Every homeowner wants to see the resale value of their home go up as rapidly as possible. Since more than half the country owns a house, political pressure mounts to prop up home prices and cause them to appreciate. The result is a plethora of subsidies designed to make houses more expensive. The result of these subsidies and our ever-present desire for rapid home price appreciation is a great deal of house price volatility. Unfortunately, house prices can't appreciate faster than the wages go up to support them. Any time prices are artificially pushed higher, they inevitably crash back down with horrendous consequences. What's worse is that all this volatility can be avoided. If people accepted that house prices can only rise so fast, then perhaps they wouldn't get carried away with kool aid intoxication and overborrow to buy real[READ MORE]
Archive for July, 2013
Many housing sub-markets in Coastal California have already reflated to affordability limits, and many are surpassing peak bubble prices. The beaten down housing markets of the Inland Empire (Riverside and San Bernardino Counties) have bounced significantly off the bottom, but they are still extremely undervalued by historic norms between rent and cost of ownership. The rising prices are turning off private-equity funds, but mom and pop investors can still find plenty of good deals with upside potential.
Riverside CountyRiverside County, California, is directly east of Orange County. It's population exploded over the last 40 years as Los Angeles and Orange Counties were built out and house prices were pushed up by high wage earners to levels many could not afford. Riverside County offered the chance for a large house at a low price -- and a hellish commute. Despite[READ MORE]
Large private-equity hedge funds will begin tapering their purchases of houses shortly. Prices have simply gotten to high, and with the flood of rentals from their previous purchases, rents are softening in many of the markets where these funds have been most active. Rising costs and declining income doesn't make for a good combination. However, despite the apparent worsening of conditions for this investment class, some housing analysts are worried that investors will remain too active and possibly overheat prices.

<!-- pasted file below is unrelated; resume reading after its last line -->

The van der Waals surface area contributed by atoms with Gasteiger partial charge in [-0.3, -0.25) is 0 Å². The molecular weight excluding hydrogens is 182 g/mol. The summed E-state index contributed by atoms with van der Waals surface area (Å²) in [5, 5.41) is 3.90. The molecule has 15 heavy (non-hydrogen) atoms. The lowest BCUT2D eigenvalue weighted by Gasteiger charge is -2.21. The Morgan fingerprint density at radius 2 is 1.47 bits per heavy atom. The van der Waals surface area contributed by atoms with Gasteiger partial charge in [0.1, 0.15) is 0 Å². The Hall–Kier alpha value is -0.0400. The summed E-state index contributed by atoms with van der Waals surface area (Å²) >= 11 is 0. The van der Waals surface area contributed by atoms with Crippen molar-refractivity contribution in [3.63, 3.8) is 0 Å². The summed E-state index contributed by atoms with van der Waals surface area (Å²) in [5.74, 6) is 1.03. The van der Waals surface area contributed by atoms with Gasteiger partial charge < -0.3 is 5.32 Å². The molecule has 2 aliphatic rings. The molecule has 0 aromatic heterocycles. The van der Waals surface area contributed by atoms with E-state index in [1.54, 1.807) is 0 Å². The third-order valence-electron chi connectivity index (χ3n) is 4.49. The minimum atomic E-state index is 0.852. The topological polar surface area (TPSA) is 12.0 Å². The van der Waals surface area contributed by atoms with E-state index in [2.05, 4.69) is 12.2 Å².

During the downturn and early stages of recovery, we were huge proponents of investors taking advantage of overcorrected home prices to make great investments while also helping the housing market recover. Mission accomplished.I laid out the case[READ MORE]
The number of new homes sold in June jumped to a 5 year high of 479,000 annualized purchases, in addition the median new home price was up 7% year over year. This made headlines in in across the business news sphere as an strong indication that the housing market was coming back even though mortgages rates had their biggest increase since 1987 during the month of June. These two facts were touted as evidence that rising mortgage rates would not affect home prices or sales. So, all is well with the housing market...well not so fast.
Almost immediately bloggers and analysts combed through the June data and found some interesting trends that was left off the initial broadcast reports on all the business new channels. Hours later some of these facts made it into the[READ MORE]
Every aspect of government policy toward housing is geared to benefit banking interests. For need to placate the public, many of these programs have been sold as a benefit to
struggling borrowers loanowners. Since some people actually believe the false rhetoric about helping borrowers, politicians and bureaucrats have to feign surprise when these programs serve their banking masters and fail the general public.
Banks and other mortgage servicers have accepted $815 million in taxpayer-funded incentives for helping homeowners who have since redefaulted on their home loans, a watchdog for the Treasury Department’s Troubled Asset Relief Program, or TARP, reported on Wednesday.The banks found a way to get some income out of these government-backed loans through modifying loans.
More than a third of homeowners who received loan modifications[READ MORE]